Relating Test Conditions to Weather Parameters—A summary of extreme wind-driven rain (WDR) conditions in relation to the return period in years is provided in Table 3 for different locations across the United States including: Boston, MA, Miami, FL, Minneapolis, MN, Philadelphia, PA, and Seattle, WA . Information on rates of wind-driven rain (L/(min-m2)) and driving rain wind pressures (DRWP) are given as average extreme hourly values. The DRWP is the velocity pressure exerted on a surface (e. g., wall) normal to the wind direction during rain. The analysis from which these values were determined also indicated that the wind driven rain values provided for Miami, FL would be overestimated for shorter return periods (i. e., <10 years), and underestimated for the longer return periods (> 20 yrs); the extent of under or over estimation has not yet been determined as this would require a more detailed analysis of the effects of tropical cyclonic activity on the wind-driven rain and driving rain wind pressures.
In the United States, design wind pressures are derived from information based on a 1 in 50-year return period . With reference to this return period, extreme WDR conditions in Miami, FL indicate a water deposition load of 3.9 L/(min-m2) and a DRWP of 553 Pa, whereas in comparison, Seattle, WA provides for much reduced WDR loads; 0.3 L/(min-m2) and a DRWP of 198 Pa. It should be emphasized that these values represent extreme values associated with each individual driving rain parameter and are unlikely to occur coincidentally.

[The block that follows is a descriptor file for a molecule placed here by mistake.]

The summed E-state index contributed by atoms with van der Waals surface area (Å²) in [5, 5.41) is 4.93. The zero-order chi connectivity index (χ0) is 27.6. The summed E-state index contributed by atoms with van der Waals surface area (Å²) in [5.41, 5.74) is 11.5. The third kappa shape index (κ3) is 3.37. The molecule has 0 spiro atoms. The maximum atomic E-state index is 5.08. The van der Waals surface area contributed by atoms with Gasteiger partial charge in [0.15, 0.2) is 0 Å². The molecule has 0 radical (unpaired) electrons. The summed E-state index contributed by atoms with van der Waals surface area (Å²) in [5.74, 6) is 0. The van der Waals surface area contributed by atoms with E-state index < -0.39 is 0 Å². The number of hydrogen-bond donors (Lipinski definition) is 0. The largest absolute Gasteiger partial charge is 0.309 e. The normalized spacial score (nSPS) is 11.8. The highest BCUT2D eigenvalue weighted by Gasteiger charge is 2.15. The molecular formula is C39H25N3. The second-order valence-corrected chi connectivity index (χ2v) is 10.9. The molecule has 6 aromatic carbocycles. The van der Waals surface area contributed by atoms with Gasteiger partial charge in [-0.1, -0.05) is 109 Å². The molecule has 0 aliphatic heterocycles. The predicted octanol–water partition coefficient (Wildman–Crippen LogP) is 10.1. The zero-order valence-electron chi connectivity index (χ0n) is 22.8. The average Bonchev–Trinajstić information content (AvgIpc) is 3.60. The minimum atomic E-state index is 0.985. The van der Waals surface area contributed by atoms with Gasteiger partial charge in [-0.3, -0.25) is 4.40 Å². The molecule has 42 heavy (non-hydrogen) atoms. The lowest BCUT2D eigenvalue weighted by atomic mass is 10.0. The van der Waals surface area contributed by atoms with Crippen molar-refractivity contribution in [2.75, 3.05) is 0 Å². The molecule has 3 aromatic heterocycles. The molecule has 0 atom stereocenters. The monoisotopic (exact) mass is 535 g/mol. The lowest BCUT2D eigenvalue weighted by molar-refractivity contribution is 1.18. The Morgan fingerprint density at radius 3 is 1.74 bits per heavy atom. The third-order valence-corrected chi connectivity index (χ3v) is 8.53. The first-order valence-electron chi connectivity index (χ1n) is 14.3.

This implies that testing at conditions in which both extremes are used would subject a specimen to an event that would have a much heightened return period as compared to the return period associated with a particular extreme WDR parameter. Typically, for nontropical cyclonic events, at heightened rates of wind-driven rain, the corresponding DRWP are lower than those of the extreme values shown in the table and likewise, rates of WDR are lower when extreme values of DRWP are evident.
However, what is evident from this information is that tests undertaken at the 700 Pa level and 3.4 L/(min-m2) adequately represent expected extremes for the different locations of the United States provided in Table 3. The WDR rates at which tests were conducted (i. e., 0.8, 1.6, and 3.4 L/(min-m2)) may be slightly higher than that provided in Table 3 for Seattle and Boston; however, the threshold value for WDR rate of 0.8 L/(min-m2) is reflected in values given for Minneapolis at a 1 in 10-year return period (0.76 L/(min-m2)), Philadel-
phia at a 1 in 20 year return period (0.78 L/(min-m2)), and every other year in Miami (1-in-2 yr: 0.88 L/(min-m2)). It is cautioned that for Miami, FL the values provided are likely an overestimate of WDR.